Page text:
When the crush is crushed

How kids can cope with young-love rejection

 
 

Bill Bero

 

It’s a safe wager that in the world of love and infatuation, most people have been on one side or the other of the "crush’’ syndrome.

There’s the "crusher’’ and the "crushee.’’

The crushee, the victim of unrequited affection, is the tougher role to endure, especially when a young heart is broken, experts say.

Although crushed crushes can happen at any time in life, these days it seems the victims are younger, says Mario Gallo, a 25-year clinical psychologist in Evergreen Park.

"It used to be this happened more with teens, but these days, we’re seeing it happen to kids down to (ages) 10 or 11. What they see on TV and in the movies these days is energizing it,’’ Gallo believes, adding that children seem to be encouraged to start relationships earlier.

His assertion brings back memories. This writer had a crush on a girl in seventh and eighth grades.

She knew it. He blew it—or so it seemed.

Once, toward the end of class on a Friday, she caught him looking at her. She turned around, then turned back and gave him an ear-to-ear smile that made his weekend, even though he never summoned the courage to talk to her.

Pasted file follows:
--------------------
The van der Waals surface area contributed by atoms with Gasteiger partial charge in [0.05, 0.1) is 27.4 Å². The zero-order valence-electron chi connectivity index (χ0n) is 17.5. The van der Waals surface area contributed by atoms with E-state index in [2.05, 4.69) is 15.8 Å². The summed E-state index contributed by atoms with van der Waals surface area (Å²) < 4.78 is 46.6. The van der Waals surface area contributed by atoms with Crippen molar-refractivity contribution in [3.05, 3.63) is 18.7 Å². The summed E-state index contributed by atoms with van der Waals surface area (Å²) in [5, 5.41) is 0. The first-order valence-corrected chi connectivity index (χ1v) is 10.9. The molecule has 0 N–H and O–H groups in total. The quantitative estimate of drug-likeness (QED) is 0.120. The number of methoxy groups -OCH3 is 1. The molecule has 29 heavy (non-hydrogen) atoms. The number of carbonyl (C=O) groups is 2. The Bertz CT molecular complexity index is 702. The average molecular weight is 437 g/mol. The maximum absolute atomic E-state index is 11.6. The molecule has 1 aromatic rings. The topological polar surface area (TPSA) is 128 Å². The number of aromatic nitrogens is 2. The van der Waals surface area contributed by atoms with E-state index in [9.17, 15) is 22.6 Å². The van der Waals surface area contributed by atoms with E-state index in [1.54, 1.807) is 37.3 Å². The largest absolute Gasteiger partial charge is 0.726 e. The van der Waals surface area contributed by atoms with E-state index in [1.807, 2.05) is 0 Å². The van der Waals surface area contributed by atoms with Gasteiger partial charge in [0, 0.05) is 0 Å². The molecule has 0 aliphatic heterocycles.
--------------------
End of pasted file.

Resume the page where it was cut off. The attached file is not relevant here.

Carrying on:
She ended up "dating’’ one of his best friends. No more smiles. She made it clear the other guy was the one.

About three years later, the rejected one found himself bagging her groceries while working part-time at the local A&P. The crush had worn off, but the memory remained.

This time, he wasn’t afraid to talk to her, as he handed her the bag he had filled. "I had a crush on you in grade school,’’ he said.

She flashed the smile again and replied, "I know. I liked you, too.’’

Not just puppy love

Although many parents may deem it "just part of growing up,’’ rejection of so-called puppy love shouldn’t be shrugged off, Gallo says. In some instances, time does not heal deeper-than-imagined wounds.

Gallo says a therapist can assess the situation and recommend treatment if it triggers depression or suicidal thoughts, but he points out most rejection cases are resolved without severe damage.

A person’s support system plays a role in how he or she handles such rejection, Gallo says.